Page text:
The current software crisis has created a situation where organizations are faced with identified as well as hidden information systems (IS) development backlogs. IS projects are generally behind schedule and/or over budget. Even after implementation, the IS does not necessarily solve all the original problems and is very difficult and costly to use and maintain. Software development and maintenance costs represent the major component of total information technology (IT) budget. Reports on research conducted in Singapore which addresses the question concerning the identification of the skills of systems analysts. Analyses this question from three different viewpoints (interviews about “excellent” systems analyst, newspaper advertisements for systems analyst positions, and a questionnaire regarding hiring, promotion, evaluation and training criteria for systems analysts). The research suggests that there is a discrepancy between the criteria established for the initial screening of candidates and the actual process followed for selection, evaluation, training and promotion of systems analysts. This discrepancy will result in the less than optimal use of systems analyst personnel and may be a contributing factor to the current IS software crisis. While the research was conducted solely in Singapore, it is contended that the results are generally applicable because of the emergence of what is referred to as an “occupational community” of systems analysts.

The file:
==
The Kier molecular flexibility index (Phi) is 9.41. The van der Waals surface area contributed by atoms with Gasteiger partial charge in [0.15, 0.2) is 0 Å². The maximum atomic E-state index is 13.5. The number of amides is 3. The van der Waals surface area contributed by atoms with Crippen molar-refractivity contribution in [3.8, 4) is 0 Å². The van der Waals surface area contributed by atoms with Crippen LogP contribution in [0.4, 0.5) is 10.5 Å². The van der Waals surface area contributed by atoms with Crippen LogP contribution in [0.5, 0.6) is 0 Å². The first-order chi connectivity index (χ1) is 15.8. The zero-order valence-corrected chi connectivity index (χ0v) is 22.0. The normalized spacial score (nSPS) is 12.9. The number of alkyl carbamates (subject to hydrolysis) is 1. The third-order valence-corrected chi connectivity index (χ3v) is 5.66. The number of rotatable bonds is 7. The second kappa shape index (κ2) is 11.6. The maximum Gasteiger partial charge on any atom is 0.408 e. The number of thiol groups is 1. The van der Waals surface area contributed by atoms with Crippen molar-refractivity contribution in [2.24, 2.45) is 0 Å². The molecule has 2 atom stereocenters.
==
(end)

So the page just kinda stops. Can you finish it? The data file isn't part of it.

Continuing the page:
Gordon Hunter, M. and Palvia, S. (1996), "Ideal, advertised and actual systems analyst skills: the Singapore context", Information Technology & People, Vol. 9 No. 1, pp. 63-77. https://doi.org/10.1108/09593849610111580Download as .RIS
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